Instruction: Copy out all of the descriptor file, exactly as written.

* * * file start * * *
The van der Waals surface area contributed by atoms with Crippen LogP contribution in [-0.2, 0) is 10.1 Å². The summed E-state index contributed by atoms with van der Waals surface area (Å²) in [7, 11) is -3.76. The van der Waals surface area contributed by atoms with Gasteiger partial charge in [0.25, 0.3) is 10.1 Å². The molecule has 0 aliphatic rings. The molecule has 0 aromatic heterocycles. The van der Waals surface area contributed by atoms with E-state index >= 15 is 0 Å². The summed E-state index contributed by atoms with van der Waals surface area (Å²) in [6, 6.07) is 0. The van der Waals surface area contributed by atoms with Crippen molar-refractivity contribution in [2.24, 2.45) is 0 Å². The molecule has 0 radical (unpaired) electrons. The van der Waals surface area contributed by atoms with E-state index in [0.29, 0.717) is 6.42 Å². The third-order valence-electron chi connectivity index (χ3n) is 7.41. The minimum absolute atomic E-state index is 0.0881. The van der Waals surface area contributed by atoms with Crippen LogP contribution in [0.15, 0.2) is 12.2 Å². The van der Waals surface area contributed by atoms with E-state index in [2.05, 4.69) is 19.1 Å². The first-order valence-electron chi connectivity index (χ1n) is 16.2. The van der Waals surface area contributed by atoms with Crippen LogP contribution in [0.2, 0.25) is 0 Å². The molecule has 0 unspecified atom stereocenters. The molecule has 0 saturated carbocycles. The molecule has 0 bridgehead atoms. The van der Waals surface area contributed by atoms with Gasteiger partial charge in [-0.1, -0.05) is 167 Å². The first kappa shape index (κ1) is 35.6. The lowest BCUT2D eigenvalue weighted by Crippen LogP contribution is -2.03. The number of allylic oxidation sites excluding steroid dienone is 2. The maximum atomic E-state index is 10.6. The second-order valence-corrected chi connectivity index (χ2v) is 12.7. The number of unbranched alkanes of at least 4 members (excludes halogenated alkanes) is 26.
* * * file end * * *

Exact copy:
The van der Waals surface area contributed by atoms with Crippen LogP contribution in [-0.2, 0) is 10.1 Å². The summed E-state index contributed by atoms with van der Waals surface area (Å²) in [7, 11) is -3.76. The van der Waals surface area contributed by atoms with Gasteiger partial charge in [0.25, 0.3) is 10.1 Å². The molecule has 0 aliphatic rings. The molecule has 0 aromatic heterocycles. The van der Waals surface area contributed by atoms with E-state index >= 15 is 0 Å². The summed E-state index contributed by atoms with van der Waals surface area (Å²) in [6, 6.07) is 0. The van der Waals surface area contributed by atoms with Crippen molar-refractivity contribution in [2.24, 2.45) is 0 Å². The molecule has 0 radical (unpaired) electrons. The van der Waals surface area contributed by atoms with E-state index in [0.29, 0.717) is 6.42 Å². The third-order valence-electron chi connectivity index (χ3n) is 7.41. The minimum absolute atomic E-state index is 0.0881. The van der Waals surface area contributed by atoms with Crippen LogP contribution in [0.15, 0.2) is 12.2 Å². The van der Waals surface area contributed by atoms with E-state index in [2.05, 4.69) is 19.1 Å². The first-order valence-electron chi connectivity index (χ1n) is 16.2. The van der Waals surface area contributed by atoms with Crippen LogP contribution in [0.2, 0.25) is 0 Å². The molecule has 0 unspecified atom stereocenters. The molecule has 0 saturated carbocycles. The molecule has 0 bridgehead atoms. The van der Waals surface area contributed by atoms with Gasteiger partial charge in [-0.1, -0.05) is 167 Å². The first kappa shape index (κ1) is 35.6. The lowest BCUT2D eigenvalue weighted by Crippen LogP contribution is -2.03. The number of allylic oxidation sites excluding steroid dienone is 2. The maximum atomic E-state index is 10.6. The second-order valence-corrected chi connectivity index (χ2v) is 12.7. The number of unbranched alkanes of at least 4 members (excludes halogenated alkanes) is 26.